Playback Designs MPD3 Audition

Ill keep this short and sweet....anyone else hearing you're or owning this dac your opinions would be appreciated. The other trio of Dacs I had in the house were not in the same league. Albeit the were several price points cheaper...I guess amgonna have to part with money..v

hope the link works and the discussions help. good player. very good.
Here's something I typed earlier today for my local forum. A friend of mine, Bill had ordered the MPD3 but he was out of town when it was delivered so he kindly offered the unit to me to test and pen down my thoughts:

I spent most of yesterday trying to configure my MacMini 2010 to add DSF files to iTunes but kept encountering a number of problems. One issue I suspect had to do with running ScarletBook.exe to extract the stereo DSF files because ScarletBook is a Win32 app and the extracted files might have been problematic. Spandau Ballet True worked fine using ScarletBook in a Win7 64 bit OS but not Carpenters. Most of the files I extracted were also half the expected size and when I played them back on PureMusic, I kept getting static. Jeff had no problems on his 2009 MacMini (the larger form factor version) but he was running Lion on that machine.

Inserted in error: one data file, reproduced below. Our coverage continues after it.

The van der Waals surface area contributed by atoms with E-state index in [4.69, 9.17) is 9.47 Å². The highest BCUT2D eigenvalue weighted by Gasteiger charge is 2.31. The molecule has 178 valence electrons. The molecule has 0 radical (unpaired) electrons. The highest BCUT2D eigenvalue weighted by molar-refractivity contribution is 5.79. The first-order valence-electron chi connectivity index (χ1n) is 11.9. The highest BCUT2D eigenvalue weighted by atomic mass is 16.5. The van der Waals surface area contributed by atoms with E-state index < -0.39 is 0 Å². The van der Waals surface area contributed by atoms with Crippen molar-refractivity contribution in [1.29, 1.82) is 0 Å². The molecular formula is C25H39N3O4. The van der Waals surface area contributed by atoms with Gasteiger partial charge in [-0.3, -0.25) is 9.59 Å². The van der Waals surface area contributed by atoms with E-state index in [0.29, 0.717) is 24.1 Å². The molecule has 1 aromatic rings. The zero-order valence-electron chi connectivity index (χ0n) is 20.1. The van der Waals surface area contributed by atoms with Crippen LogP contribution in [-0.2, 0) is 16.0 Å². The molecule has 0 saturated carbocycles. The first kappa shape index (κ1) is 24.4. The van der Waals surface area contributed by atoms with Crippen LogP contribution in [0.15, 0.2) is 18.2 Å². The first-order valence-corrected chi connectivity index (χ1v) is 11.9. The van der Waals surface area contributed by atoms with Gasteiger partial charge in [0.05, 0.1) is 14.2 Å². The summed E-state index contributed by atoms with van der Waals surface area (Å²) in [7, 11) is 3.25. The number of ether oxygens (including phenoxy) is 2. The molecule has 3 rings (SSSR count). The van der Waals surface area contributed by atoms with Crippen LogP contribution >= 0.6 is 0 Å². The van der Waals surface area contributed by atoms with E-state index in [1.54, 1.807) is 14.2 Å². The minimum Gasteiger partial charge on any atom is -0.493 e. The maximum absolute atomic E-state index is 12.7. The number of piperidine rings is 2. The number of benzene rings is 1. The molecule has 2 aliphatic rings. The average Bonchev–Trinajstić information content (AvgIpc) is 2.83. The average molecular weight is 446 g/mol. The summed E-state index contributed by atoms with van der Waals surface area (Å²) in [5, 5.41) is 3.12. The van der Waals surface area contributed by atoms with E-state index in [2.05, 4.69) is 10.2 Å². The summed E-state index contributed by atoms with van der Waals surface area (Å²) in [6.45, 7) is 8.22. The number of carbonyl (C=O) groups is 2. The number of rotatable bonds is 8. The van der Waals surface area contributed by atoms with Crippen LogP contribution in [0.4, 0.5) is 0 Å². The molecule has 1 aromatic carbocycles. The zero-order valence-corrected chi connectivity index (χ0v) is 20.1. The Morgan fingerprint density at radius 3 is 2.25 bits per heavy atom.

In the end, I had to use my old NetBook to run ScarletBook and it was damned slow. Also I used my MacBookAir 2011 with Lion to add those files to iTunes before copying the iTunes folder to the MacMini. A lot of workarounds but everything seems to be working fine now


First impressions were good. The MPD3 had the "house sound" similar to the bigger brother. There seemed to be a nice mid bass bump that I always liked.

In my friend Jeff's system, the MPS5 was a tad more resolving. We were playing the theme from Shaft by the late Isaac Hayes (most may remember him as Chef from South Park) and it was a good track for testing because it starts off with very few instruments and progressively more are added on. Jeff feels the MPD3 just stopped short of the MPS5 in keeping control of the instruments sounding distinct and separate, but honestly, I think we are splitting hairs here. As I mentioned before, the last mile is always the hardest and in hifi, the law of diminishing return really kicks in hard, with the MPD5 more than twice the price of the MPD3.